Learning how to body pierce correctly takes many months, and years of experience. Although there are not any accredited degrees in body piercing, there are certain requirements you must fulfill before you begin body piercing clients. These requirements vary from state to state and from county to county. Usually, such requirements consist of taking an approved (as in approved by your local Health Department) blood-borne pathogen course and then a series of Hepatitis B vaccinations over a period of 9 months time to ensure you are not carrying the Hepatitis B virus.
Once you have completed your pathogen class and vaccinations, you must register with the county you will be working in. The fee for registering is usually nominal, but there may also be additional fees required from the city you are in. Check with your local Health Department for information on all requirements just to be sure, and make sure that you have all documentation present at your shop for inspection when requested by clients or health inspectors.
Once you are legitimately certified to body pierce, it is best to begin an apprenticeship with a seasoned body piercer. You will be mostly observing the process until you are deemed ready to pierce. When that time arrives, you will be supervised by your mentor. Until then, your apprenticeship will basically involve doing shop clean-up or other menial chores without pay. As with tattoo apprenticeships, you will also need to purchase your own professional starter body piercing kit and tools you will need to properly body pierce. There is a growing number of tattoo artists and body piercers that are choosing to be self-taught, viewing the old-school apprenticeship method as exploitative and unnecessary. Since apprenticing yourself to a shop is not a legal requirement for body artists, it will not affect your ability to become certified. However, it is still strongly suggested and by far the best way to learn, resulting in fewer mistakes and a safer environment for the client during the learning process.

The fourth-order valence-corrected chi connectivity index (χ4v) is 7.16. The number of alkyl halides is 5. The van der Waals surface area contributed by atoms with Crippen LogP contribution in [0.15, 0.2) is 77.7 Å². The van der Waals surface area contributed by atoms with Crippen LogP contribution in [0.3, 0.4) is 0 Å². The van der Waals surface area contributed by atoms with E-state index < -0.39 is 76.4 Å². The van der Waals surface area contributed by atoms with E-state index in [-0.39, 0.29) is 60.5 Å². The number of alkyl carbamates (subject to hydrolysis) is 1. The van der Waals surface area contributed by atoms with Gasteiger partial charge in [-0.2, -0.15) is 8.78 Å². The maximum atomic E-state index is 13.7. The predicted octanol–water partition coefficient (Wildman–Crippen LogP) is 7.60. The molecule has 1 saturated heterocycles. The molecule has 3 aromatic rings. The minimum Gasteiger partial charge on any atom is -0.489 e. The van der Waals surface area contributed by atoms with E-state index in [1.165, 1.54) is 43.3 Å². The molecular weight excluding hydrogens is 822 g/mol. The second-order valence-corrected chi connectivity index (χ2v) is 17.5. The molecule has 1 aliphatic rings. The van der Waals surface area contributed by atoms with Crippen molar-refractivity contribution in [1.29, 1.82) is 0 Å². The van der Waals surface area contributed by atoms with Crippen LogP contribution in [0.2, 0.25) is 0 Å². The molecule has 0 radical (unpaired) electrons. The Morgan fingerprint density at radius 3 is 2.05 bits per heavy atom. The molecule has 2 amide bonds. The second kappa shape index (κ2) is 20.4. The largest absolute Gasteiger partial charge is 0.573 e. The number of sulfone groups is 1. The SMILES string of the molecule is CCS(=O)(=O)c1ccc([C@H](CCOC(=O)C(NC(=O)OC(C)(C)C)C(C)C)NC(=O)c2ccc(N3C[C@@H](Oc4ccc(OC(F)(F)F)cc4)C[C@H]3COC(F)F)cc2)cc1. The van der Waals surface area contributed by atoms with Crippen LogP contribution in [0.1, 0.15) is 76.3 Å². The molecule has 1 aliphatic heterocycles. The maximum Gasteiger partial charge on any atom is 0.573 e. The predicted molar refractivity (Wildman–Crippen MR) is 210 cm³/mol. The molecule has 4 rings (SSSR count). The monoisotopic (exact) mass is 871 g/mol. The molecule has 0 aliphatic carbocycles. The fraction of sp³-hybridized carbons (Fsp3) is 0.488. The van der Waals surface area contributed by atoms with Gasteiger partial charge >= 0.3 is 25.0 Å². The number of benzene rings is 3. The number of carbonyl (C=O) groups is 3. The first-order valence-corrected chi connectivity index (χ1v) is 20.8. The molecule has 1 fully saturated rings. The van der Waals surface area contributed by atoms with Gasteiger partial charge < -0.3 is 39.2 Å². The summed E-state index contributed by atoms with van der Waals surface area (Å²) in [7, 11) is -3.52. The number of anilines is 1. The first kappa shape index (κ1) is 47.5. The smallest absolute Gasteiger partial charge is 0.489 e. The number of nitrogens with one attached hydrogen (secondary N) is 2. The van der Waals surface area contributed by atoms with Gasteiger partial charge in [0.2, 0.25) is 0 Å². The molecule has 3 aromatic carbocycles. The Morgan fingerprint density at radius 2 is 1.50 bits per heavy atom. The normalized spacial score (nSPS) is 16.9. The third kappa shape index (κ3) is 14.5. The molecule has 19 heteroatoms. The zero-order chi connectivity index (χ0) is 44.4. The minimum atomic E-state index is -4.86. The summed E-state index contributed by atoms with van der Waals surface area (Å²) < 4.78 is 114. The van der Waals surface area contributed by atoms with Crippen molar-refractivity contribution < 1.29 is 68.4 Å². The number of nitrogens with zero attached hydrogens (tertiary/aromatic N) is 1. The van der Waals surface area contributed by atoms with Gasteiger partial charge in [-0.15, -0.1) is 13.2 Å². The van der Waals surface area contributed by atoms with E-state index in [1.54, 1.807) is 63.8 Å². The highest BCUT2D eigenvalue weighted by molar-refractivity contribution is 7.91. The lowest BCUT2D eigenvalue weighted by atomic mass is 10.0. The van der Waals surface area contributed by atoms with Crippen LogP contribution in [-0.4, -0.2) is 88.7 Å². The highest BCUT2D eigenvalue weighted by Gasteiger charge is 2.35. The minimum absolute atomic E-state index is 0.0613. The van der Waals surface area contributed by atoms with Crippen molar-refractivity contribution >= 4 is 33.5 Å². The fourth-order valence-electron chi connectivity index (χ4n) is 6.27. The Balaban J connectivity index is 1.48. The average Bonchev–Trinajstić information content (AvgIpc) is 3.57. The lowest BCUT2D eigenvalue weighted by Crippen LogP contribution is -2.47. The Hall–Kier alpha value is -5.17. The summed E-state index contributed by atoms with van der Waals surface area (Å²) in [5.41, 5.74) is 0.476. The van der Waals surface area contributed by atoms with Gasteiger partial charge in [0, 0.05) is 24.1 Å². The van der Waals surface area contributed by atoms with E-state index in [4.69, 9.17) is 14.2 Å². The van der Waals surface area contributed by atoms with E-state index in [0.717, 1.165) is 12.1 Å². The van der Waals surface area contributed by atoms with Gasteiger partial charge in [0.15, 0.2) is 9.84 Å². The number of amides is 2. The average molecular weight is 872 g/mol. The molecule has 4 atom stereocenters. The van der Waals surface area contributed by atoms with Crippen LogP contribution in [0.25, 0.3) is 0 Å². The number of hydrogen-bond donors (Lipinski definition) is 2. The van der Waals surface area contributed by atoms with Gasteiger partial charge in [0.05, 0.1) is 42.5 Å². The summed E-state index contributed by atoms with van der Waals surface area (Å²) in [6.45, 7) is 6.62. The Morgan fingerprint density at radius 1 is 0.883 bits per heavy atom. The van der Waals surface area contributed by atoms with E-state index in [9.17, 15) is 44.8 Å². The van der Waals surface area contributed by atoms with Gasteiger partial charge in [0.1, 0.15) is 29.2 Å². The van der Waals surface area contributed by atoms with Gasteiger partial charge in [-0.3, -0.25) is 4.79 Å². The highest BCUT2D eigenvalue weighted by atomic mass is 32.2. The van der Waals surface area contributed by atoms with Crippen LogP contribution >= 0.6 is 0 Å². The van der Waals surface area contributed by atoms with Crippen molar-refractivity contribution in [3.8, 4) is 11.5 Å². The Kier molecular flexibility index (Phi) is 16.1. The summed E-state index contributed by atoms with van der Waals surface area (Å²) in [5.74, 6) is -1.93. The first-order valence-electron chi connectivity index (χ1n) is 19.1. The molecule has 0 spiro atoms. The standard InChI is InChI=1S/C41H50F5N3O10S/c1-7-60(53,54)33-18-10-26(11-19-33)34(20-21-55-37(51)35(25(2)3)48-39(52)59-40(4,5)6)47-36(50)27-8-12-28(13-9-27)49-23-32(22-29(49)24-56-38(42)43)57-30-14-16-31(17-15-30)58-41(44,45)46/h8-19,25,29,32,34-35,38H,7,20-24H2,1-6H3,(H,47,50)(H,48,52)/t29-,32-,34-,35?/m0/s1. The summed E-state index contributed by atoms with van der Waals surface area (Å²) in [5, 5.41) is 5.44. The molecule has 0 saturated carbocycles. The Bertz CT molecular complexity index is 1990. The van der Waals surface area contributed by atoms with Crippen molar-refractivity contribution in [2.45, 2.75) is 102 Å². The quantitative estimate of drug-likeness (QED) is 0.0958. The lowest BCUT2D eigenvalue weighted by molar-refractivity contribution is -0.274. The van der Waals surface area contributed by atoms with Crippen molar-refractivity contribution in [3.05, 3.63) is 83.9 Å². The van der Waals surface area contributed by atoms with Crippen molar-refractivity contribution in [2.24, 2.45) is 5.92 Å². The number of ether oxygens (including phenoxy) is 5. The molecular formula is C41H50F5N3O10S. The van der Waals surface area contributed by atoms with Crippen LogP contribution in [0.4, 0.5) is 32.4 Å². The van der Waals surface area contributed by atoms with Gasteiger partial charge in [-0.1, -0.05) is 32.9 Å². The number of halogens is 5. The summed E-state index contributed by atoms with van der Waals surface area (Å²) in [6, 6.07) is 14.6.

There is a major debate amongst the body-piercing community about the increasing use of ear piercing guns for piercing areas of the body other than ears. There are many untrained and unlicensed users of these guns that are using ear-guns to pierce not just ears, but noses, lips, cartilage, and even navels. Where ear-piercing is not regulated by the same laws as body piercing, the use of ear-guns to pierce areas other than ear lobes is considered body piercing as is subject to the same standards and regulations applied to body artists.